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Citizenship Amendment Act comes into force

13 Jan 2020

India’s controversial Citizenship (Amendment) Act 2019 (CAA), which was tabled in the Lok Sabha (lower house) on 2 December 2019 and received the support of the Rajya Sabha (upper house) on 11 December came into effect on 10 January 2020.

The law, which determines nationality eligibility based on a person’s religion states that “any person belonging to Hindu, Sikh, Buddhist, Jain, Parsi or Christian community from Afghanistan, Bangladesh or Pakistan, who entered into India on or before the 31 December, 2014…shall not be treated as [an] illegal migrant.”

The government has stated in the Statement of Objects and Reasons (SOR)  that the introduction of the law is owed to the historical trans-migration into India of these six religious groups from Afghanistan, Bangladesh and Pakistan, where persecution based on religion is a daily experience. The statement also implicitly claims that Muslims from these countries do not require protection, because each country stipulates Islam as a state religion in their respective constitutions.

The Act does not include other minority groups who have taken refuge in India due to persecution based on their religion or belief, including Tamils from Sri Lanka, Ahmadiyya, Shi’a, and Rohingya Muslims, and atheists. Local human rights monitoring groups have criticised the law for violating Article 14 of the Indian Constitution which guarantees equal protection to everyone residing in India. The selective nature of the law has given rise to over a month of nationwide citizen protests across India, bringing together diverse communities in a show of solidarity.

Tariq Adeeb, a Supreme Court lawyer in India, told CSW: “The implementation of the CAA from 10 January is the beginning of the dark ages in modern India. The first step in the direction to make the largest secular democratic republic into a Hindu Rashtra. But we will fight this and I am confident we will win. This may take time but ultimately the suppressor and divider in chief will lose. Nobody can take the soul of India, which is its diversity.”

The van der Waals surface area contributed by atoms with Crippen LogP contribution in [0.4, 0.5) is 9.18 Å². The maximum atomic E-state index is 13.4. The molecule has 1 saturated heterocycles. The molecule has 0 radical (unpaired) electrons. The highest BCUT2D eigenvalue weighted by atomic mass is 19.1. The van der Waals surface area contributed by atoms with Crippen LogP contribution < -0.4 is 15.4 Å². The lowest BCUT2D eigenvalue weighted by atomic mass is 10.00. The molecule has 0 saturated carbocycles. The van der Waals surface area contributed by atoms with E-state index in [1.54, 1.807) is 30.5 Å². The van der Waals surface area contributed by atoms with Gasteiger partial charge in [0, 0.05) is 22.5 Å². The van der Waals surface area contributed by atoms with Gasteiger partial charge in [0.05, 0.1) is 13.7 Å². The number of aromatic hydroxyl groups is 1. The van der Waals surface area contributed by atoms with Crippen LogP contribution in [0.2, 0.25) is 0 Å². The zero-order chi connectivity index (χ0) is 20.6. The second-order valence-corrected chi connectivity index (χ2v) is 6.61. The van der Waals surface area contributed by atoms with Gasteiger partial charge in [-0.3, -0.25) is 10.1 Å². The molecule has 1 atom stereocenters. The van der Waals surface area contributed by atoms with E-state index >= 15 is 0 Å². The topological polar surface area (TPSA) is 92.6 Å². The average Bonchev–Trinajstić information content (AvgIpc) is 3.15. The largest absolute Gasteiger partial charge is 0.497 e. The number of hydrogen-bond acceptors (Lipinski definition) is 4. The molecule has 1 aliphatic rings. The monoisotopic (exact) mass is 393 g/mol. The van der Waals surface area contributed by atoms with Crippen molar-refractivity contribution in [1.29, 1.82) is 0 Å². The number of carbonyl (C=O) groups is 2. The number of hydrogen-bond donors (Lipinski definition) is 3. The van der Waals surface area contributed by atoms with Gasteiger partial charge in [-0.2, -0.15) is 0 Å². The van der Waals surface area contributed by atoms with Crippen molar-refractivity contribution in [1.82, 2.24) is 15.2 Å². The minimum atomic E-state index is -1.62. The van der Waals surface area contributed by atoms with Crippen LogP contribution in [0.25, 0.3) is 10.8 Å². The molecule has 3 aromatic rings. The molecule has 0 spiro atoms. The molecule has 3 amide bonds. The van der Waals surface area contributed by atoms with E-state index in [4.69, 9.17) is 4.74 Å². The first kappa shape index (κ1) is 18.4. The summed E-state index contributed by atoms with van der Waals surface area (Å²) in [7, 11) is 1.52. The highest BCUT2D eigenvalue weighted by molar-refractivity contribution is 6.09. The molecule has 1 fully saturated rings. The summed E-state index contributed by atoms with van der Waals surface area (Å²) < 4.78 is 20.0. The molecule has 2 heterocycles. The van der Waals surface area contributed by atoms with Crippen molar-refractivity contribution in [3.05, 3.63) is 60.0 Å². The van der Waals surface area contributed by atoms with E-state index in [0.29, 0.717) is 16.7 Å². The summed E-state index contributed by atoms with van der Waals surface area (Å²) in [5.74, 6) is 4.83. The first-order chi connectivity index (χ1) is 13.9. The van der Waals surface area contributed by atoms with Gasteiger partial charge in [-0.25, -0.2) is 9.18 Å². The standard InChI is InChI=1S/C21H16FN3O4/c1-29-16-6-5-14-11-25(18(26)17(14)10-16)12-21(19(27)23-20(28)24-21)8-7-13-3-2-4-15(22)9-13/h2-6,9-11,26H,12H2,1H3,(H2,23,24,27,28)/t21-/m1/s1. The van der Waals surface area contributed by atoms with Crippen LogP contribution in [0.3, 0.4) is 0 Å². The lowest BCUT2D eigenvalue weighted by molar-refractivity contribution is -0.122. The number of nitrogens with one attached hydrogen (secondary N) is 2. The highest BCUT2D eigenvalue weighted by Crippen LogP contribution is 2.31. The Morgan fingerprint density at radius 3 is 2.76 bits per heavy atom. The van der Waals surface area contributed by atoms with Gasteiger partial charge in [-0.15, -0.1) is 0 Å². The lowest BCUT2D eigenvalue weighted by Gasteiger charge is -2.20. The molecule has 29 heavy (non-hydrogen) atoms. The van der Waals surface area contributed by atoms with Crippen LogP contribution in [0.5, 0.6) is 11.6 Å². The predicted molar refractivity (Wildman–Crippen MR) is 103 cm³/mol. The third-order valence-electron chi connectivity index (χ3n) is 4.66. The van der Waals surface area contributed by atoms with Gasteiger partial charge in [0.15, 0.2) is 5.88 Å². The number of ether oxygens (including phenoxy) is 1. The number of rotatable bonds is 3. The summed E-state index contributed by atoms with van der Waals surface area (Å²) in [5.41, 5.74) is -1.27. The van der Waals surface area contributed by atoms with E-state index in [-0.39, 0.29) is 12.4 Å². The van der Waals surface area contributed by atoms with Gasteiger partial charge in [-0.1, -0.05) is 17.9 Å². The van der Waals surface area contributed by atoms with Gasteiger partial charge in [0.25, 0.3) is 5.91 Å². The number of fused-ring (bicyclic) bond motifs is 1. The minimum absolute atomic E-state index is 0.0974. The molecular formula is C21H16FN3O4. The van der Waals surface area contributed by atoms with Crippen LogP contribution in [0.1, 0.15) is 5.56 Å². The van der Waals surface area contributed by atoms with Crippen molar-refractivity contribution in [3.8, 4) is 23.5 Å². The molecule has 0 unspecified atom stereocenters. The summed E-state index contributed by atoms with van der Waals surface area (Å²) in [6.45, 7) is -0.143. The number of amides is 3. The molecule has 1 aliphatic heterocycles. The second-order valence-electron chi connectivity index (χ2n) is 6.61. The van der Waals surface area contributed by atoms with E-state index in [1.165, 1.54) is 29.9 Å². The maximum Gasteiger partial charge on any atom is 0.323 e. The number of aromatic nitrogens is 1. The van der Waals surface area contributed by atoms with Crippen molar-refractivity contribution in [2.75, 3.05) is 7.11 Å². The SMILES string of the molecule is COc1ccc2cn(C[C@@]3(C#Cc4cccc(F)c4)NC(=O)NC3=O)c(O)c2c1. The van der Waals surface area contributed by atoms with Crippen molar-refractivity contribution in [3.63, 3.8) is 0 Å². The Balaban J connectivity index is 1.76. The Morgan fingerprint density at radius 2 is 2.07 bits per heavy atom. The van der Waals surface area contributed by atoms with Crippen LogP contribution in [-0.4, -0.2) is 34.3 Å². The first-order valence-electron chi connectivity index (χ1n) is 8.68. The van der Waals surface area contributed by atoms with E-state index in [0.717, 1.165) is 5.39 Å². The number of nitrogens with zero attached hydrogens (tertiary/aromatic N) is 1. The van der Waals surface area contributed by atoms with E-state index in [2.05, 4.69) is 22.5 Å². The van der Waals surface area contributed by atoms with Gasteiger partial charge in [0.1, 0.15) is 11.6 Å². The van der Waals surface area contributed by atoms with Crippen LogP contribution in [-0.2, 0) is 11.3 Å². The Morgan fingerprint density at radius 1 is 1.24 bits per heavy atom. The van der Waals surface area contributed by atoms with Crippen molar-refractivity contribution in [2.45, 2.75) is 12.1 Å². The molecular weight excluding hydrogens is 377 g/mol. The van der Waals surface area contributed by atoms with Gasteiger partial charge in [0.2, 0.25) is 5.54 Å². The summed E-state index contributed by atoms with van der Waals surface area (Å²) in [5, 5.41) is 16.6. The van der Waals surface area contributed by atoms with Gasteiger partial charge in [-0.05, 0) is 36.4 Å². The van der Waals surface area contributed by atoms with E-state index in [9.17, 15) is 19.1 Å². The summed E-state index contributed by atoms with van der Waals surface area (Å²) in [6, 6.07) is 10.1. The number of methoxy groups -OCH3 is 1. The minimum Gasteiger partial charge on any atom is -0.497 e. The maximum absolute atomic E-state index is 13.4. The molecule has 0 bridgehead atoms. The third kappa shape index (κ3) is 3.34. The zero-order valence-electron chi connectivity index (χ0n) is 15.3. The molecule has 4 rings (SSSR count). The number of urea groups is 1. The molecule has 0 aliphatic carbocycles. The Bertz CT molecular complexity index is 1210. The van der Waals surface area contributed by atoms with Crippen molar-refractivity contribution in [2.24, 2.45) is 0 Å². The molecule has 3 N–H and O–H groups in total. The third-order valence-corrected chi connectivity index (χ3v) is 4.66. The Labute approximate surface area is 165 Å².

Veteran Indian human rights activist Shabnam Hashmi said: “The CAA is the biggest assault on our Constitution. Opening up citizenship based on religious ground is nefarious politics, which will open the flood gates for the mutilation of the Indian Constitution. The CAA is very much a part of Modi and Shah’s divisive politics and, combined with the National Register of Citizens (NRC)s it will be used like a lethal weapon against religious minorities, Dalits, the tribal community, women and a whole range of economic, political and social marginalized communities.”

CSW’s Chief Executive Mervyn Thomas said: “India’s new citizenship law exposes deep-rooted biases, particularly towards the Muslim faith-community. This departure from a commitment to the values of equality is clearly a subversion of the Indian Constitution, and will aggravate communal divisions and inflame tensions on the basis of religion. The Act will alienate Muslim and other minority communities, creating further mistrust and increasing the risk of violence towards them.”

Note to Editors:

  1. In September 2019 the Indian government declared that it has plans to implement a National Register of Citizens (NRC). The NRC would require all individuals to provide proof of their citizenship via a set of yet to be finalised documents. Local monitoring groups fear that there is no guarantee that the documents will be safe from tampering and corruption, which could pave a way for Muslims and other minority groups being stripped from citizenship.



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We believe no one should suffer discrimination, harassment or persecution because of their beliefs